Postal cancellation marks and postmarks are technically two different things, although many view them as one and the same. Both work together to ensure stamps cannot be reused, and a package’s origination point and date are noted. As a collector, it’s useful to understand stamp cancellation marks.
Stamp cancellation marks have come in all shapes, sizes, designs, and colors since the initial hand cancellations in 1840. Their purpose was to stop people reusing stamps to save some money. Eventually, cancellations also included the date and location the package was mailed.
Cancellation marks have served a vital role throughout postal history. If they never existed, it is likely the postal system as we know it today would never have existed. Below, we discuss stamp cancellation marks in more detail.
What Is A Cancellation Mark On A Stamp?
A cancellation mark on a stamp is a postal mark applied by postal employees, originally by hand and now by a machine, over top of a stamp that indicates the stamp has been paid for and used. They were designed to stop people being able to reuse stamps to save money.
Cancellation marks were called a few different names:
Post Or Cancellation Mark?
Postage cancellations are often lumped in with “postal markings” or a “postmark.” Many people do not realize that they are entirely separate items. Every postal package eligible for delivery will have both a:
Postal Marking – Contains the time and date of mailing and the origin post office
Cancellation Mark/Obliteration – This is the part of the mark that defaces the stamp
The obliteration will always fall to the right of the postal marking. It will usually have wavey lines, although some have slanted lines and squiggly designs. Initially, the obliteration mark was applied by hand by employees and there was very little standardization.
The post mark, on the other hand, was applied by another employee in the post office. Part of the confusion arises because a postmark can substitute for a cancellation mark. When a postmark is applied too far to the right, on top of the stamp, it can serve as a cancellation mark. It does not work the other way around.
History Of Stamp Cancellations
In 1840 in England, a new way of charging for package and letter delivery was devised. Rather than a package recipient paying by the sheet plus a mileage charge to be given the package, a prepaid stamp that covered delivery was introduced.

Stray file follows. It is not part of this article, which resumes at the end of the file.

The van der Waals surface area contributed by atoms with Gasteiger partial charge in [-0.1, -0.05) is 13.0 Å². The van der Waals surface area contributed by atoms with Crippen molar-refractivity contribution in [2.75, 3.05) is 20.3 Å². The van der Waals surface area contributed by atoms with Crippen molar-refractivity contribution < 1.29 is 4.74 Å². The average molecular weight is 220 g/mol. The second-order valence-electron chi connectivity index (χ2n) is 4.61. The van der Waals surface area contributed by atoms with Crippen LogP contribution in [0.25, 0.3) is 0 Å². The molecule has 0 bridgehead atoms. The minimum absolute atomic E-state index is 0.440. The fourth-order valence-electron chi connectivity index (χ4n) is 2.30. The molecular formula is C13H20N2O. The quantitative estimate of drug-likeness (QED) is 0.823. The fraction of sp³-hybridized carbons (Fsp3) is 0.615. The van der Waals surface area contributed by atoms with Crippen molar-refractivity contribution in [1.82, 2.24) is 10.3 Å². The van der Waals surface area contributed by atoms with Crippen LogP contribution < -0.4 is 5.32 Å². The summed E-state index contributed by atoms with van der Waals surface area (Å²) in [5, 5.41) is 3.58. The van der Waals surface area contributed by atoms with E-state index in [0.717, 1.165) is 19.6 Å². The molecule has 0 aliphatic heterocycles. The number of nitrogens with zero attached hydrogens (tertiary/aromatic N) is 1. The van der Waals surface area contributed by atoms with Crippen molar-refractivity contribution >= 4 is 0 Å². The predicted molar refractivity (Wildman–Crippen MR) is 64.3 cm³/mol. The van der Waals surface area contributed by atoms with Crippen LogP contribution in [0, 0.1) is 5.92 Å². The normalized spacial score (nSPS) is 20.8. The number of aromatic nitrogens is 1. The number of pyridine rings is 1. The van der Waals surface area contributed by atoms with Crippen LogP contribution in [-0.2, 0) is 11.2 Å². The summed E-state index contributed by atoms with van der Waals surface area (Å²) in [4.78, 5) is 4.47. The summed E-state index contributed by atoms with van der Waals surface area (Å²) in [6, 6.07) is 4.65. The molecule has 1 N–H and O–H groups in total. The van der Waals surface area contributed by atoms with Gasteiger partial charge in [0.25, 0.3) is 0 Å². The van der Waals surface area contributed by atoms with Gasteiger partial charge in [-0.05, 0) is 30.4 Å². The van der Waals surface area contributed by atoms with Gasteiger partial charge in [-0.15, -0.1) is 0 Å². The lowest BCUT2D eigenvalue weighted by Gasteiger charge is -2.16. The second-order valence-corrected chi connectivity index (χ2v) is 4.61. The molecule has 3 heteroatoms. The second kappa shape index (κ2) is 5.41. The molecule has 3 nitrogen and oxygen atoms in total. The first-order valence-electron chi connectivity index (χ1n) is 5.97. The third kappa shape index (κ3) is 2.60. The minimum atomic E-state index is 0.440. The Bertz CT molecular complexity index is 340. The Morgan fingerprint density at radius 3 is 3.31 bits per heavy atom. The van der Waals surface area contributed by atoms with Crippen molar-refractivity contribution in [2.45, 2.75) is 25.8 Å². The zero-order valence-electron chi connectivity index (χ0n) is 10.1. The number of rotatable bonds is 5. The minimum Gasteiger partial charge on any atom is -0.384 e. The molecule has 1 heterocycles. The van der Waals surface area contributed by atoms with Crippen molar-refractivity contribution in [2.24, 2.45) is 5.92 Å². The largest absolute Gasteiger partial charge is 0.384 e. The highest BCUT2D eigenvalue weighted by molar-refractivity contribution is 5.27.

A stamp represented a certain weight, and it covered the equivalent weight in a package. If the weight of a package exceeded the assigned value another stamp was due until the number of purchased stamps equaled the weight of the package.
Included in the cost of the stamp was delivery of the package. Some destinations had special prices, in addition to the base cost, but all other deliveries were covered by the regular postage rate based on stamps.
Improving The Postal System
The new system improved the postal system in at least three ways:
- It made postage affordable for the commoner, as prior to the stamp, sending a package any distance could cost the average worker an entire day’s wages
- The stamp got rid of the practice of recipients having to cover the cost of postage, which was onerous for the recipient as well as the deliverer of the package
- The cost of postage was standardized and based on weight, which made it easier to estimate how much sending a package would cost
For the postal service, the stamp reinvented its image. Instead of being a delivery service mainly for the well off and politically connected (there were all sorts of exemptions from postage costs, including some that were bought and sold), everyone could now send and receive packages without paying an arm and a leg.
The new system paid for itself by expanding its customer base.
There was one problem. People tried to reuse stamps to avoid paying for new postage. Postal leadership recognized the problem with this and issued hand stamps that would be applied to the stamps when they were processed for delivery.
The Penny Black
The first cancellation mark was a “Maltese Cross,” and it was applied across the stamp in red ink. England’s first postage stamp was the Penny Black, which featured a white profile of Queen Victoria on a black background.
The Penny Black had a very short run, largely because of three reasons related to the cancellation mark:
- People realized that the black background on the stamp obscured cancellation marks in red ink
- The red ink used to apply the cross cancellation mark could be cleaned off the stamp
- With a little more defacement, the cancellation could be completely hidden, and the stamp could be reused
That prompted the English postal service to change the Penny Black to the Penny Red, where the cancellation mark was much more difficult to hide. The ink was also changed from red to black and permanent ink was used.
Cancellations, however, were applied by hand, had no standardization regarding how they were applied, and could often vary depending on who applied the cancellation mark.
A New British Cancellation Mark